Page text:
Nullable reference types are a feature added in C# 10. It seems a bit weird because reference types are always nullable so what is this feature about?

The problem with what Microsoft call “oblivious nullable state” or the previous scenario where all reference types could be null or might not be null, is that the compiler cannot help you spot the places that you might be de-referencing a null reference. That means that the programmer is responsible for considering all cases through code where something that should be non-null might be null and will throw if left in-place. On the other hand, the programmer might be adding an excess number of null checks for things that will never be null due to the code, which just adds more noise.

Marking a reference type as explicitly nullable like string? myvariable; tells the compiler that I know this might be null so please help me to find places where I am de-referencing it before checking for null, which by default is a warning but can be elevated to an error if needed. On the other hand, if I do NOT mark it as nullable, it means that I am telling the compiler that this should never be null. If I do that, the compiler will see any places where the variable might not be set before it is used, which would cause a NullReferenceException to be thrown.

It’s all pretty helpful but it has an annoying (but understandable) side-effect in ASP for dotnet core. If your viewmodel has a property that is not marked as nullable, the framework helpfully makes the property as implicitly required! That’s right, even if you haven’t added the RequiredAttribute, the property will be required and will fail modelstate validation if not set on POST. This is annoying for me since porting an MVC 5 app to dotnet core, it has broken a lot of validation and it is hard to find where this will happen without testing every single action. I could switch it off but if I do that, when will I ever switch it on again? Whenever I did, the problem would immediately surface again.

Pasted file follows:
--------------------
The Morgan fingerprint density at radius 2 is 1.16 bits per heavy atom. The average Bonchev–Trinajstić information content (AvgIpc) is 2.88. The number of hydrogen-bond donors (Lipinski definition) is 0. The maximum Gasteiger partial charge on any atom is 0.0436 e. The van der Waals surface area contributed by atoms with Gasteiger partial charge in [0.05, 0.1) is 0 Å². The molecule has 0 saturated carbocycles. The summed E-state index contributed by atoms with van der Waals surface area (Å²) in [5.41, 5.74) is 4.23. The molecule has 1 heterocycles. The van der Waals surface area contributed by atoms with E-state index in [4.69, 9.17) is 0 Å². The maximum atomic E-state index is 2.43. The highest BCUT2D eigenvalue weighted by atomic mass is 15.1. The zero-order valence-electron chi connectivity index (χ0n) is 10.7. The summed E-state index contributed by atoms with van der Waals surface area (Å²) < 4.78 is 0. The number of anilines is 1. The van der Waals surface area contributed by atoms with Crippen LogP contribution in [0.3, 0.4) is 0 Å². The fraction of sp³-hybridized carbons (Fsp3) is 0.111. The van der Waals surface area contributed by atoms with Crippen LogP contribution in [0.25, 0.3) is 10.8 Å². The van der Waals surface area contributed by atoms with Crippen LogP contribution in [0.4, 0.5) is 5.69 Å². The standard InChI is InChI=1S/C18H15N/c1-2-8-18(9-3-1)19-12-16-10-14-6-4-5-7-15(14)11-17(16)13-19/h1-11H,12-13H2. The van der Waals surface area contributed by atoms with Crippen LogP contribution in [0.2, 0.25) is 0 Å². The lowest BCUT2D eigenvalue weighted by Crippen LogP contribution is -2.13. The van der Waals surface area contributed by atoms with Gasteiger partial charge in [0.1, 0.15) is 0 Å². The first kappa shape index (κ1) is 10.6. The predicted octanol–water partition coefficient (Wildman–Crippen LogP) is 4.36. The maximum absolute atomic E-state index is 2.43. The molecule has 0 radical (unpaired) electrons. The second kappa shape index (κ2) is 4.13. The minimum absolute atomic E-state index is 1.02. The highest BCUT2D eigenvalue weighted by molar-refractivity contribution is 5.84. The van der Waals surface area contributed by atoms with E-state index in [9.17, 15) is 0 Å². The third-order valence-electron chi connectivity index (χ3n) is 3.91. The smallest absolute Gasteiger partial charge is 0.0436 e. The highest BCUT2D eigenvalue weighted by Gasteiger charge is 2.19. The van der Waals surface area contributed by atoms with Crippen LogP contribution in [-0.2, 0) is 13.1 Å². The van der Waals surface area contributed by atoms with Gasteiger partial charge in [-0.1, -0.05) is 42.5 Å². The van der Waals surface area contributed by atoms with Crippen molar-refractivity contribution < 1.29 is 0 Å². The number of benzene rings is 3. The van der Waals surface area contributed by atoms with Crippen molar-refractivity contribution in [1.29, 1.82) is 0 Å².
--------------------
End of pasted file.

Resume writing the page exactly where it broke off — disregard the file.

However, although that is annoying, it has a knock-on effect that you might spot on more complicated pages like our feature setting page that has about 300 features listed and which you can enable or disable on a per-customer basis. I was trying to fix an unrelated bug on the page and was testing the validation of the message you type when you make a change by using the required attribute. I added the attribute, ran the app up, left the box blank and clicked “Submit”. It didn’t seem to work….no wait…it is working. What? Let’s try again, leave the page come back, press submit and after about 3 seconds, the validation message comes up and this is Javascript!

You might see where I am going but I did scratch my head for a bit until I looked at the html markup to see what I could see. All of the 300 dropdown lists that contain the feature status were marked as required. This wasn’t affecting the posting of the form because they are all set to their initial value regardless of whether they are changed i.e. there is no “not set” value. However, the application of the data-val-required attribute was causing all 300 of them to be validated on submit and for reasons I do not know about, this takes about 3 seconds before the message for the input appears.

There is always something that makes me uncomfortable about non-obvious problems like these. Implicitly making something required breaks the principle of making errors obvious since it won’t always have an affect and if it does, and you don’t have a validator rendered, the page simply fails to submit and you have to work out how to debug what is going on.

That said, I don’t really know what I would do instead, perhaps just allow us to disable “nullable types = required” in model binding and let us live with the consequences of where we might accidentally forget to set something. Not sure